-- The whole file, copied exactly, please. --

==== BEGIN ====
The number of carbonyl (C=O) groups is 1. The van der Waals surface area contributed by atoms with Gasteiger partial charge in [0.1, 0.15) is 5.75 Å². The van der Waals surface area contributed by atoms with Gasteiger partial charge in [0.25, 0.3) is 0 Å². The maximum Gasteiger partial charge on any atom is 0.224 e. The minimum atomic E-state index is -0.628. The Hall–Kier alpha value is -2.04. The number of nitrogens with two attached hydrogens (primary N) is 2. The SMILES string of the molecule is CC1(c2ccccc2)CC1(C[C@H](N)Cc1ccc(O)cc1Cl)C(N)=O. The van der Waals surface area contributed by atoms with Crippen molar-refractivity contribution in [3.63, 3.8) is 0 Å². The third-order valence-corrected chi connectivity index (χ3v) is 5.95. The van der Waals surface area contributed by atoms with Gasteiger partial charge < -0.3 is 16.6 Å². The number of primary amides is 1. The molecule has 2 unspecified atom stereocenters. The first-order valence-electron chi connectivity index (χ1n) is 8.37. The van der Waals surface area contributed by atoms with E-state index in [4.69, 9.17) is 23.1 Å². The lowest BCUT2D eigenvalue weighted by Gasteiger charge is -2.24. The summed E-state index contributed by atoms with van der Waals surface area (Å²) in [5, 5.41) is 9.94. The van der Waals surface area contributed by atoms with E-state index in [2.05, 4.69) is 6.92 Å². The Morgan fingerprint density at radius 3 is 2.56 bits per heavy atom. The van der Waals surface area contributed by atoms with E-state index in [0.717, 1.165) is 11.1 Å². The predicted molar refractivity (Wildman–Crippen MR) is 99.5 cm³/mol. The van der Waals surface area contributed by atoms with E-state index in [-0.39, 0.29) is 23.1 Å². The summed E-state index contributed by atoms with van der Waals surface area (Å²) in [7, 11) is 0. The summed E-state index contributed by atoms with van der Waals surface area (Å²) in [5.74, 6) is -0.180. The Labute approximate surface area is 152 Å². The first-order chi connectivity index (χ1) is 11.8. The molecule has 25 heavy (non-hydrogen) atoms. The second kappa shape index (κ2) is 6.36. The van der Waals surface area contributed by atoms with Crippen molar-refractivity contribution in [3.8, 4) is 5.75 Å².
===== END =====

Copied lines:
The number of carbonyl (C=O) groups is 1. The van der Waals surface area contributed by atoms with Gasteiger partial charge in [0.1, 0.15) is 5.75 Å². The van der Waals surface area contributed by atoms with Gasteiger partial charge in [0.25, 0.3) is 0 Å². The maximum Gasteiger partial charge on any atom is 0.224 e. The minimum atomic E-state index is -0.628. The Hall–Kier alpha value is -2.04. The number of nitrogens with two attached hydrogens (primary N) is 2. The SMILES string of the molecule is CC1(c2ccccc2)CC1(C[C@H](N)Cc1ccc(O)cc1Cl)C(N)=O. The van der Waals surface area contributed by atoms with Crippen molar-refractivity contribution in [3.63, 3.8) is 0 Å². The third-order valence-corrected chi connectivity index (χ3v) is 5.95. The van der Waals surface area contributed by atoms with Gasteiger partial charge < -0.3 is 16.6 Å². The number of primary amides is 1. The molecule has 2 unspecified atom stereocenters. The first-order valence-electron chi connectivity index (χ1n) is 8.37. The van der Waals surface area contributed by atoms with E-state index in [4.69, 9.17) is 23.1 Å². The lowest BCUT2D eigenvalue weighted by Gasteiger charge is -2.24. The summed E-state index contributed by atoms with van der Waals surface area (Å²) in [5, 5.41) is 9.94. The van der Waals surface area contributed by atoms with E-state index in [2.05, 4.69) is 6.92 Å². The Morgan fingerprint density at radius 3 is 2.56 bits per heavy atom. The van der Waals surface area contributed by atoms with E-state index in [0.717, 1.165) is 11.1 Å². The predicted molar refractivity (Wildman–Crippen MR) is 99.5 cm³/mol. The van der Waals surface area contributed by atoms with E-state index in [-0.39, 0.29) is 23.1 Å². The summed E-state index contributed by atoms with van der Waals surface area (Å²) in [7, 11) is 0. The summed E-state index contributed by atoms with van der Waals surface area (Å²) in [5.74, 6) is -0.180. The Labute approximate surface area is 152 Å². The first-order chi connectivity index (χ1) is 11.8. The molecule has 25 heavy (non-hydrogen) atoms. The second kappa shape index (κ2) is 6.36. The van der Waals surface area contributed by atoms with Crippen molar-refractivity contribution in [3.8, 4) is 5.75 Å².